He usually did not take her with him on these trips in the flashing, screaming vehicle, in which he departed nearly every morning, leaving Hreapha to entertain herself in the front or back yard. But one time she happened to be riding with him when the person he stopped and spoke not nicely to took a metal thing that he pointed and it made a loud explosive noise and caused the windshield over Hreapha's head to be punctured in three different places, and then her master had taken another metal thing and pointed it at the man and made the loud explosive noise and the man had fallen down. He had searched through the other vehicle for a long time, and from its trunk had taken a large canvas bag and put it into the trunk of his own vehicle. Returning to her, he had remarked, "Well, now, Poochie-wooch, me and you are in the goddamn clover!" She had no idea what he meant but she was delighted that he had called her something other than Bitch.

That had been the last time that the flashing, screaming vehicle had ever been used. From then on, he didn't go off to whatever his dealings were each day but stayed home, day after day. As the weather warmed he even went fishing, and took Hreapha with him, and she greatly enjoyed that although she could not begin to imagine why anyone would want to eat a fish. But then he gave up fishing and started taking the truck to those huge stores in several different towns and loading it up with all those boxes and bags. In the beginning, at least, she had loved all that travel.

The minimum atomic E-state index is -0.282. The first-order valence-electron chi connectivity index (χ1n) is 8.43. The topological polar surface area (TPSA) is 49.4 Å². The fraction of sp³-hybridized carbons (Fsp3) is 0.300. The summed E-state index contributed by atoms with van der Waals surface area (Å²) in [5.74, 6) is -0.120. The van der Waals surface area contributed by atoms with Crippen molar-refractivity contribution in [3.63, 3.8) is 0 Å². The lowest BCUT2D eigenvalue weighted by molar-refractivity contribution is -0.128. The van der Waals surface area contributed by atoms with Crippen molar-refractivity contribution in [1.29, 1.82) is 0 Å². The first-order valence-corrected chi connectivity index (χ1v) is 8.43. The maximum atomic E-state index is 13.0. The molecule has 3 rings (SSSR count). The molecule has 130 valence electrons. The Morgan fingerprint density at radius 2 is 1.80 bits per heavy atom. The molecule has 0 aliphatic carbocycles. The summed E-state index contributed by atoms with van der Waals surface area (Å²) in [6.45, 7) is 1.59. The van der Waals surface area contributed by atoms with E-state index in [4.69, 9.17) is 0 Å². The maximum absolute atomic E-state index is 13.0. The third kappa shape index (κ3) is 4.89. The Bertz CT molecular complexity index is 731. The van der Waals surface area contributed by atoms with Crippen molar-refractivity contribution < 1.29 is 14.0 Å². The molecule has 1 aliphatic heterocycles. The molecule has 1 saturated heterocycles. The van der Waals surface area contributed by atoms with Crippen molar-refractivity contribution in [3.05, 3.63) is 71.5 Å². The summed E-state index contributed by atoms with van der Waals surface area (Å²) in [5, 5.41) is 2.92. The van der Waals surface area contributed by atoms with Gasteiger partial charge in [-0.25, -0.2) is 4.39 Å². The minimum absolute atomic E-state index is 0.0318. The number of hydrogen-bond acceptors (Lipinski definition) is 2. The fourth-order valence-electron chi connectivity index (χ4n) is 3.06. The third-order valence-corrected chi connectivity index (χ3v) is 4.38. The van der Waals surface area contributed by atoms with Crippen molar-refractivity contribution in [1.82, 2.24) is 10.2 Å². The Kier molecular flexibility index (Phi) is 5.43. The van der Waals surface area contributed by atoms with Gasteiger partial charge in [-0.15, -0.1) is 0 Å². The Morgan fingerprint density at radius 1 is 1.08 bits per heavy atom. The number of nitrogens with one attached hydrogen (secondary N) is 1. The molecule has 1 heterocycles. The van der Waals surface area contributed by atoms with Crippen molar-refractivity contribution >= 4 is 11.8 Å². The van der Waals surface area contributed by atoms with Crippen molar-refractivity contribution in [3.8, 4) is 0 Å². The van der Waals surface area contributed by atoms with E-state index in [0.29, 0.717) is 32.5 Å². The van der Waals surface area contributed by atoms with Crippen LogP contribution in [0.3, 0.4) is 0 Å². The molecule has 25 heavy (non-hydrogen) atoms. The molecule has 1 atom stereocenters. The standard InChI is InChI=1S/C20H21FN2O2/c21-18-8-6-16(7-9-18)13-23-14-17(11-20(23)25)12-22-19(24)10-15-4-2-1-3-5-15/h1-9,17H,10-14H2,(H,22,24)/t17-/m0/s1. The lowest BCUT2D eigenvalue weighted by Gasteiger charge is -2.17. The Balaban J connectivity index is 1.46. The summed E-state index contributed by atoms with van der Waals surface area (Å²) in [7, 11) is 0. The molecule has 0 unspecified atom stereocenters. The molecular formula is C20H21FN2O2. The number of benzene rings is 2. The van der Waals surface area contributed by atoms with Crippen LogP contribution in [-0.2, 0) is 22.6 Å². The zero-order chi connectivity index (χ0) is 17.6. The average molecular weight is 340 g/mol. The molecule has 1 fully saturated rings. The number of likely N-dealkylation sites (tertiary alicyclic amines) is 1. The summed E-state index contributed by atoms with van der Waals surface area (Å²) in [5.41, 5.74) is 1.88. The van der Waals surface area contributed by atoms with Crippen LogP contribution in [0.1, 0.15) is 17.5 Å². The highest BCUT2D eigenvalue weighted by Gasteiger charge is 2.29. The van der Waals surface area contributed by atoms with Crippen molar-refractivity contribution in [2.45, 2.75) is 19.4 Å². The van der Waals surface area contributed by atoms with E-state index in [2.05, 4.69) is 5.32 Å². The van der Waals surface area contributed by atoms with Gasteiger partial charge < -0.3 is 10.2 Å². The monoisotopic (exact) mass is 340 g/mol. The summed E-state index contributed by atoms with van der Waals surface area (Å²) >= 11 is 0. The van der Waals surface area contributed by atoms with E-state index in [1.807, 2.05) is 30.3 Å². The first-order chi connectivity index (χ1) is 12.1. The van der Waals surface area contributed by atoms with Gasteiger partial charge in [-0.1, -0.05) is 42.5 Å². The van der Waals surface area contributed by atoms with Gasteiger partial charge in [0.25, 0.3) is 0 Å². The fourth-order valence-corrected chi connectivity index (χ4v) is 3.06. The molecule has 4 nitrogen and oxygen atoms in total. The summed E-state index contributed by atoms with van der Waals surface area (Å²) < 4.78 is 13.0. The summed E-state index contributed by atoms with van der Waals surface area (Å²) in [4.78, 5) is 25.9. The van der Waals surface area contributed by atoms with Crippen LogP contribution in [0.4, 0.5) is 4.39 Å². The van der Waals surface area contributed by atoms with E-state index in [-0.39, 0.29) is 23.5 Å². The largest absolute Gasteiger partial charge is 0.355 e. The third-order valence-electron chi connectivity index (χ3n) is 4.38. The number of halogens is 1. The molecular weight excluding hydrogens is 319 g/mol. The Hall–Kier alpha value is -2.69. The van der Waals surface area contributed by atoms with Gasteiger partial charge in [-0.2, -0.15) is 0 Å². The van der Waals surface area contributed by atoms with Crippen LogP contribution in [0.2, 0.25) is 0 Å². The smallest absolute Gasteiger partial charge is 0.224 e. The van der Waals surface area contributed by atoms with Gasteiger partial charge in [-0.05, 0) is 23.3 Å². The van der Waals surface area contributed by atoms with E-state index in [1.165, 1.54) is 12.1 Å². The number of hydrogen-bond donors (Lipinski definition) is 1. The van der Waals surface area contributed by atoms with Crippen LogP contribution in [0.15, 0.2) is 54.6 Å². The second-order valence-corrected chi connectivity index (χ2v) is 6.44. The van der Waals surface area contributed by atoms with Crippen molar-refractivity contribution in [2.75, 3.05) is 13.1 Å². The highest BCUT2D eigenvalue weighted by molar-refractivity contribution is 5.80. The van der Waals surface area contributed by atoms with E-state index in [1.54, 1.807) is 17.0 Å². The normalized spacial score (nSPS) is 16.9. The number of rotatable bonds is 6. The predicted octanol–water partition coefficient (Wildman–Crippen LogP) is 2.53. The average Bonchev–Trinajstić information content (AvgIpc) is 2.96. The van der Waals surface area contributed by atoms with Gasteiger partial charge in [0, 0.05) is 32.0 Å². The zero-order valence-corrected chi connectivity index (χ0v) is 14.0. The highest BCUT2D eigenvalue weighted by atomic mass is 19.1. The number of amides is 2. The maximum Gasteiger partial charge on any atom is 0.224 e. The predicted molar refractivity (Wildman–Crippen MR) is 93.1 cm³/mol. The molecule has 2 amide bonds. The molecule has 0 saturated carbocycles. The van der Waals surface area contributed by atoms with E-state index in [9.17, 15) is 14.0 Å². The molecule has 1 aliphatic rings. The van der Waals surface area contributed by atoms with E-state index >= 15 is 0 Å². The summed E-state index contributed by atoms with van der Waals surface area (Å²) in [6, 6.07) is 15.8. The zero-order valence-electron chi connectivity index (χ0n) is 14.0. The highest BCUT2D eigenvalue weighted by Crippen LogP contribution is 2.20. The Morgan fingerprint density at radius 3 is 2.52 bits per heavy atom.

Hreapha understood how important the boxes and bags must have been to him. So he could almost be forgiven for his anger at her for her failure that one time to guard the truck constantly. She told herself she could let that go, his beating her. But there were so many other things she couldn't let go. One of them had happened not too long ago on a night so cold she had dreaded the thought of trying to sleep in the backyard in the crude little house he had made for her, lined only with a stinky old blanket. He had surprised her by, instead of putting her out at the usual time, suddenly saying to her, "Hey, Bitch, how'd you like to sleep in the house tonight?" His breath had reeked of the beverage that made him stumble when he walked.